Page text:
The anti-RNC event was labeled a “community vigil,” and it was strikingly diverse. There were anarchists, socialists, libertarians and unaffiliated radicals. Mostly it was white middle-class liberals, working-class African-Americans and a collage of poor people. There were numerous tee shirts and signs indicating support for Obama. What united the crowd was the 99% rhetoric.

That was by design. The community organizer said, “The word from on high was, ‘Don’t say working class, don’t say poor. Say middle class or 99%.’” Why 99%, I asked. “Because it polls well” the organizer explained.

The Occupy Wall Street movement lives on from student-debt campaigning and labor solidarity to home foreclosure defense and anti-fracking organizing. But as a national force Occupy has been reduced to a bogeyman police and politicians dangle in front of a lapdog media that dutifully report every outlandish allegation as stone-cold truth, and it exists as a mobilizing force for the Democratic Party.

You see, Obama is running a re-election campaign using Occupy Wall Street’s language. He won’t say the 99% or 1% outright. That would be too divisive, or so the media owned by the 1% say. But the attacks on Bain capital outsourcing and Romney’s secret tax returns are tapping into the volcano of anger that Occupy gave life to. Late last year an official in the AFL-CIO’s national office told me that Romney was their “dream candidate,” and in April Justin Ruben, executive director of MoveOn told me that Mitt Romney was “Mr. 1%.” Unions like SEIU and liberal groups such as MoveOn and Rebuild the Dream carry the water in flogging the message that Romney will be the president of the 1% who will turn the screws even harder on the rest of us.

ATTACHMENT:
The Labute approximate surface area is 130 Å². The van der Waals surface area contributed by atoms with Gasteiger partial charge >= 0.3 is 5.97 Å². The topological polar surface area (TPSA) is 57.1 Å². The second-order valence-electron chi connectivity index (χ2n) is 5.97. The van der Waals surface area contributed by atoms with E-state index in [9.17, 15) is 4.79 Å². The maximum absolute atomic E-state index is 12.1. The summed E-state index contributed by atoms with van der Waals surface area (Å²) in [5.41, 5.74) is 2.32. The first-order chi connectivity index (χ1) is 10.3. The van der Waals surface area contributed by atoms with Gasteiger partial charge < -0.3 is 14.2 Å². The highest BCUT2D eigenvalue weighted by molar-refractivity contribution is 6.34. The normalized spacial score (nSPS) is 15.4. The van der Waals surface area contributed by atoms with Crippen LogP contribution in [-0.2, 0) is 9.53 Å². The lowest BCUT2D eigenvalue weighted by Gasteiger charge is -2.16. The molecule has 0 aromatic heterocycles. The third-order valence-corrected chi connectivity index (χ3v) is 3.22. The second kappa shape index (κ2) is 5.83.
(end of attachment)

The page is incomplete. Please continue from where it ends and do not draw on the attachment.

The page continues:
That assessment is not untrue. The right would unleash a world of pain on most Americans. But the nature of our endless electoral process, which sucks all the oxygen out of the brain, blinds most Obama supporters to how the Democratic Party is complicit in pushing our politics to the right.